Students to conduct research in India
Six students from Missouri University of Science and Technology will leave Dec. 26 for a two-week trip to western India to conduct research related to global sustainable development. The trek is part of an independent research course led by Dr. Daniel Oerther, the John A. and Susan Mathes Chair of Environmental Engineering at Missouri S&T.
"I love leading student teams to other countries," says Oerther, who spent six months in the country as a Fulbright scholar in 2006. "Travel overseas provides our students with an improved knowledge of communication, lifelong learning and teamwork."
With a broad focus on sustainability and wellness, students will explore their own areas of expertise and interest before, during and after the trip.
Environmental engineering students Katelyn Denby of Edwardsville, Ill., and Amanda Holmes of Rolla, Mo., are studying how they can fight obesity and poverty by optimizing gardening. They are developing software that can assist people in making healthy eating choices by calculating the best produce for the individuals to grow based on a variety of factors, such as the climate and personal preferences.
"The research we'll be doing in India seems to have three facets: water, food and wellness," Denby says. "While each of these aspects comes from a specific research project, it sounds like we will have the opportunity to work a little on each one."
Lee Voth-Gaeddert of Hesston, Kan., a senior in civil engineering, and Alexander Korff of Dodge City, Kan., a senior in environmental engineering, will test the rural area's well water. They hope to establish a small team from the local university to assist with tracking levels of harmful contaminants through the dry and wet seasons.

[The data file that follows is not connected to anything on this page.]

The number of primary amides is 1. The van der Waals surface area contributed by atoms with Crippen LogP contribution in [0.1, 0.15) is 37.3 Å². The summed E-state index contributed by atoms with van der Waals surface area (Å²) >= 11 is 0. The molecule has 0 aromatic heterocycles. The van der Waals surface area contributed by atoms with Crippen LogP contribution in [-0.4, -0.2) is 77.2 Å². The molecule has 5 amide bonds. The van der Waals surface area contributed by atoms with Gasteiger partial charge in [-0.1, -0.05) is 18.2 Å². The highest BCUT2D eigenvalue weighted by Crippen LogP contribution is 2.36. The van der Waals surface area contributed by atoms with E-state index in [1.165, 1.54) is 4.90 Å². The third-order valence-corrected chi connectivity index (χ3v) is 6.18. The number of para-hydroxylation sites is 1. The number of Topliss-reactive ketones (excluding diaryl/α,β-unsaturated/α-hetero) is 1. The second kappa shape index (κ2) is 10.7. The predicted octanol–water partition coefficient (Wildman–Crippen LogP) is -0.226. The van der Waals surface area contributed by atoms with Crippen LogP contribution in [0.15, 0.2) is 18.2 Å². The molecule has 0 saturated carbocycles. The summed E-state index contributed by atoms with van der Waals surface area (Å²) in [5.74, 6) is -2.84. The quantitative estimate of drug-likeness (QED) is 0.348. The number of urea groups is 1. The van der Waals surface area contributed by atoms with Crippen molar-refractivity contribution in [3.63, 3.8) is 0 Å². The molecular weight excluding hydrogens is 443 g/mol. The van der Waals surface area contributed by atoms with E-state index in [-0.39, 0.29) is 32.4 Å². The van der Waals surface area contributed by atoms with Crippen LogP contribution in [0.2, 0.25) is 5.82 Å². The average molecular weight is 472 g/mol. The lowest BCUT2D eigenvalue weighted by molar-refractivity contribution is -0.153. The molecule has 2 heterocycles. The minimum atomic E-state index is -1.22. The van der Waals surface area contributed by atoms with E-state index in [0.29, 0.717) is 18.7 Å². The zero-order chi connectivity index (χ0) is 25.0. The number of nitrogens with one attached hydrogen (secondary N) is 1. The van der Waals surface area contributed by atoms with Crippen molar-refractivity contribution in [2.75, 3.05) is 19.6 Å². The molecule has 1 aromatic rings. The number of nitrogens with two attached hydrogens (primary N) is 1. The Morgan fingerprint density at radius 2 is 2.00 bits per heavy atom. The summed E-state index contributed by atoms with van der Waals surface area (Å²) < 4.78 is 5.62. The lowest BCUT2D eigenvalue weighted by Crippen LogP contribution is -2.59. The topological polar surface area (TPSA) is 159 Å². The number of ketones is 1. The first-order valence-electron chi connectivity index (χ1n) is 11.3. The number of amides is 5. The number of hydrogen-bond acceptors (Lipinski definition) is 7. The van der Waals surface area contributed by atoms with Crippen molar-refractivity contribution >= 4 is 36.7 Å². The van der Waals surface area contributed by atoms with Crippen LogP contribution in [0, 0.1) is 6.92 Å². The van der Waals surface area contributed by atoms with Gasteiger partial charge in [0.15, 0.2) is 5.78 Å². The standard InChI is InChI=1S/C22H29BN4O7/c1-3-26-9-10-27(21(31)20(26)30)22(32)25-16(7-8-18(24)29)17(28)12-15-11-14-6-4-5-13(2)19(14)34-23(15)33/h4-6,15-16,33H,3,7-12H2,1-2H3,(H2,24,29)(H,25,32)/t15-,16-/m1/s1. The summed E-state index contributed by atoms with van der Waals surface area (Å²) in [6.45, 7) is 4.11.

"The first issue we will have is getting all the testing equipment through airport security," Voth-Gaeddert says. "Once in-country, this will not be a problem."
Darrell Wallace of Lee's Summit, Mo., a junior in civil engineering, will work with 10 families in India to help parents better understand their children's eating habits. Parents will receive smart phones that have calorie apps and will be asked to track their kids' nutrition and exercise.
"I am excited to learn more about India and how I can help the people there," Wallace says.
Rebecca Holmes of Rolla, Mo., will serve as an assistant and communication director during the trip. Holmes will graduate in December from Missouri S&T with a bachelor's degree in history. While in India, she'll conduct outreach and post entries on the team's Rolla Local to Global India blog, found online at http://rollalocal2globalindia.wordpress.com.
Oerther's wife, Sarah, is a nurse and will co-lead the trip. Nursing students from India will collaborate with the S&T students on the research projects.
"In this way, our students from S&T will be living and working side-by-side with students from India," he says. "What a benefit for S&T students to learn about the culture of India through side-by-side collaboration with middle-class Indian students collectively working to solve the challenges of developing villages in India."